I really have kind of laid off the gym b/c i hate it so. I have taken to doing plyometrics a couple times a week in the winter. it helps to build explosive power.
I'm with you...i'd rather ride than go to the gym. lifting is fine, but you need to keep some level of base fitness, especially as you get older. i'm 32 and find it increasingly difficult to maintain fitness after a lay-off. I was sick about 6 weeks this summer and has totally dicked my fitness.
riding at night is great fun, as long as i have someone to ride with as i'm a bit scared of the dark! we try to do it twice a week during the winter and usually as the second ride of the day. one ride early, before work, and the night ride. as for the 7 hours on the weekend, the sunday ride should be the longer of the two, at least that's what we do around here.
Aug 14, 2002 5:33 AM
Aug 13, 2002 8:04 AM
|I'm just starting to figure out I race the best on lots of volume with relatively little intensity. I think the biggest mistake riders make in training is too much intensity mainly from hard group rides.|
Aug 13, 2002 8:54 AM
|Do you have experience coaching people using a Computrainer, or would that make any difference? I have one coming Friday, and I desparately need to get back into shape for the 508 this year, which I'm doing as a two man leapfrog relay (did it solo last year). The relay method means you take turns riding, with each rider jumping up ahead by car, taking 30 minute to 1 hour turns, riding much faster than you would solo -- as series of time trials. It's October 12, and I'm starting to panic. If you are interesting in helping with that sort of thing, please let me know. Thanks.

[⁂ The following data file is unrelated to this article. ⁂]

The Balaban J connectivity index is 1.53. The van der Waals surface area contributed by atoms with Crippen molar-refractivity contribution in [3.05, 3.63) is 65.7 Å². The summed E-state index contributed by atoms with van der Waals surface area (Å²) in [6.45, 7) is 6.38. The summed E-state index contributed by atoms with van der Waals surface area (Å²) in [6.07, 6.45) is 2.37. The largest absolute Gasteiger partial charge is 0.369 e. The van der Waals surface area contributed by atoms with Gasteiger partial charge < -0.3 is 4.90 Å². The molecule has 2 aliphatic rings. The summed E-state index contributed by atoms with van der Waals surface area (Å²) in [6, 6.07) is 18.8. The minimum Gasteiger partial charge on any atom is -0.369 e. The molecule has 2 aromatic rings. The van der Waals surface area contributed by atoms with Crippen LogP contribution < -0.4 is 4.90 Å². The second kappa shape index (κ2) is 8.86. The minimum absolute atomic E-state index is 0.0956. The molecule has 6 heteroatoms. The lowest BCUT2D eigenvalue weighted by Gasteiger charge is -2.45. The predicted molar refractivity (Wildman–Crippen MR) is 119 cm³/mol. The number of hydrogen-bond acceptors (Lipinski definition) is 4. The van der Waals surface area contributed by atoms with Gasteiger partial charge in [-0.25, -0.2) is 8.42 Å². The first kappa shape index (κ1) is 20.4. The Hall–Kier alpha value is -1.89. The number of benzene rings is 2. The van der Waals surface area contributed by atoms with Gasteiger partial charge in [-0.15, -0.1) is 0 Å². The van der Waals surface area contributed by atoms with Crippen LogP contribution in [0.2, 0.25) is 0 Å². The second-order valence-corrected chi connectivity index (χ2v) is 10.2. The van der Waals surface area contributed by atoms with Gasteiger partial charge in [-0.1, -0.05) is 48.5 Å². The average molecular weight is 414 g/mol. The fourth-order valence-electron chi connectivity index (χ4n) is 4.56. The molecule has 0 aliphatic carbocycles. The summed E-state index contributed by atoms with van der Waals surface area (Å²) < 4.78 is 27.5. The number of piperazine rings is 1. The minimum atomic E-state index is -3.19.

Aug 13, 2002 10:06 AM
|we've played with the computrainer at the OTC and found it took the monotony out of the trainer sessions by giving the rider something to focus on other than the fact that the trainer really sucks. i could achieve higher power and vo2 numbers when on the computer simply because i had something to chase!
as for the 508, you need to put your ass on the bike for long periods of time! it's an odd thing in that you really can't "train" for it. you have to be very fit and willing to suffer! i can't begin to tell you how to train for something like that but can offer the advice to eat and drink like you are a somalian during the event. the longest race i've ever done was 137 miles and i ate almost the entire time. when the break went at 90 miles, i was able to go because i was topped off.
I think for the 508, now that i've been sitting here for 30 minutes thinking, the 60-90 minute turns is the way to go. 30 minutes barely gives you enough time to warm up when you start or to stay warm on your next turn. 60-90 will get the blood flowing and when your partner is riding, you can have time to rest and replenish the store. it's still gonna suck and you will be rendered Gumby by the end! until the start of the 508, do long rides at least once a week (6-7 hours on a sunday!) and one day of intensity per week. try to peak around the start, but keep riding and moving the legs around.
doug- you are a sick man! i'll be glad to help you anyway I can, just let me know!